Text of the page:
Anda Curry with Coconut Milk

I’ve previously posted a recipe for dimer dalna, a Bengali version of anda/egg curry—jesus christ, was it really five years ago? Anyway, anda curry is a broad genre in India with versions made all over the country with differing spice blends and consistencies in gravy the major differences. I almost always make it in the broad Bengali style but am also partial to a Kerala-style egg roast (roast in this context mostly means a dish with a dry’ish sauce). The recipe I have for you today is a bit of a regional mish-mash, but a delicious one. I actually started out making a Bengali-style alur-dom with the last of a bag of small potatoes; just as I’d gotten started the missus said that she’d boiled a bunch of eggs for the salads she was planning to eat for the next few days and that I could have six if I liked. I quickly pivoted to anda curry and then things got a little out of hand from there as I decided to add some fennel seed to the coriander and cumin I had already ground, and at the very end randomly dumped some coconut milk in there too. It came out very well though and there’s no reason you shouldn’t make it as well.


  • 6 eggs, boiled, peeled and cut in half length-wise
  • 3 medium potatoes, par-boiled and cut in half
  • 1 cup onion, thinly sliced
  • 1 tblspn freshly grated ginger
  • 1 tspn freshly grated garlic
  • Whole spices; 5 pods green cardamom, 2 inch piece cinnamon/cassia bark, 5 cloves
  • Ground spices: 2 tspns coriander seed, 2 tspns cumin seed, 1 tspn, fennel seed, 1 tspn hot red chilli powder, 3/4 tspn haldi/turmeric powder, all coarsely ground together
  • 1 cup diced tomato
  • 1 cup coconut milk
  • Juice of half a lime
  • 2 cups water
  • Salt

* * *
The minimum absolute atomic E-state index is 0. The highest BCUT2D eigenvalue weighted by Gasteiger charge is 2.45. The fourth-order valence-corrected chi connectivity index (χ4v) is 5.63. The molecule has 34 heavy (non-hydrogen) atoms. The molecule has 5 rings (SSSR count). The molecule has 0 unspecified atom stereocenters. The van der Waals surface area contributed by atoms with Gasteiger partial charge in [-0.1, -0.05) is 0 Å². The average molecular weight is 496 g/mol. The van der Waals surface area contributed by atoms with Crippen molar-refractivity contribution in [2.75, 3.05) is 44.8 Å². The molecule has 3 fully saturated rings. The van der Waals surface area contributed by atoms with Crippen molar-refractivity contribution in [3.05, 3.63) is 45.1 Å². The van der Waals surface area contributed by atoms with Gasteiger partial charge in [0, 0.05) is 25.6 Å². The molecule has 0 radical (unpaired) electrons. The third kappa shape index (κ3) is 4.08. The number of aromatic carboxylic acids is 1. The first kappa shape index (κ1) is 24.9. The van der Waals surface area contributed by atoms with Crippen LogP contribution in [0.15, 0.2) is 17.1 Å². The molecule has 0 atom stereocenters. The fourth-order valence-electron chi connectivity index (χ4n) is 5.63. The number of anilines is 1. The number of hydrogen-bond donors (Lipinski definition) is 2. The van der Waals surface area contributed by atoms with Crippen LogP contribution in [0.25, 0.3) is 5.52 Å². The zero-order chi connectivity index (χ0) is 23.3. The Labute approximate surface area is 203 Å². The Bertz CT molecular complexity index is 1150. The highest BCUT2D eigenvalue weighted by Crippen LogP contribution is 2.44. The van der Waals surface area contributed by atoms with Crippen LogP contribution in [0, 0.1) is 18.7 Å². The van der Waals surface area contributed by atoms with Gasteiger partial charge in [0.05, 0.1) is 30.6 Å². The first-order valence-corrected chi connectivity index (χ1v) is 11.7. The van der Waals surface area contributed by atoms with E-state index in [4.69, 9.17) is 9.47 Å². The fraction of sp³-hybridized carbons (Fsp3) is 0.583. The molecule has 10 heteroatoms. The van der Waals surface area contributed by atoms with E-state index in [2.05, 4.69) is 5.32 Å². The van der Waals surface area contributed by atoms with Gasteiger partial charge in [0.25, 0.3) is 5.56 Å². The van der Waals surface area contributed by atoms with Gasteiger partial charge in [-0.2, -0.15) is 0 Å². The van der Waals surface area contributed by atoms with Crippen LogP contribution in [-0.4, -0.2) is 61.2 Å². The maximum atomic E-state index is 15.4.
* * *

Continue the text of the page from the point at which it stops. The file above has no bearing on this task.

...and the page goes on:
• Oil
  • 1 tspn minced dhania/cilantro for garnish


  1. Heat the oil in a karhai or wok and add the whole spices. Saute for a minute or so till fragrant, taking care to not let them scorch.
  2. Add the sliced onion and saute over medium heat till nicely browned.
  3. Add the ginger and garlic and saute for another minute.
  4. Add the ground masala, mix in and saute for another minute.
  5. Add the tomatoes and salt and saute till the tomatoes have completely cooked down and oil begins to separate.
  6. Add the water, bring to a boil and reduce to a high simmer.
  7. Add the potatoes and simmer till almost done (you don’t want them to get too soft).
  8. Add the coconut milk and the lime juice, bring to a boil again and reduce again to a simmer.
  9. Carefully add the cut boiled eggs, yolk side up and shake the karhai gently to ease them into the gravy.
  10. Cook, covered for another 5 minutes, spooning a little of the gravy over the top of the eggs to infuse into the yolks.
  11. Garnish with the cilantro and serve with either rice or rotis.


  1. You could play with the proportions of the cumin and coriander seeds but I’d not up the fennel.
  2. As always, you could increase or decrease the chilli powder to your preference, but you do want some heat. Remember the coconut milk will mellow the final dish.
  3. If you have curry leaves you could add a sprig’s worth right before you add the onions.
  4. If you want more heat you could also add a few slit green chillies with the coconut milk.
  5. If you like you could fry the boiled eggs separately before slicing them.

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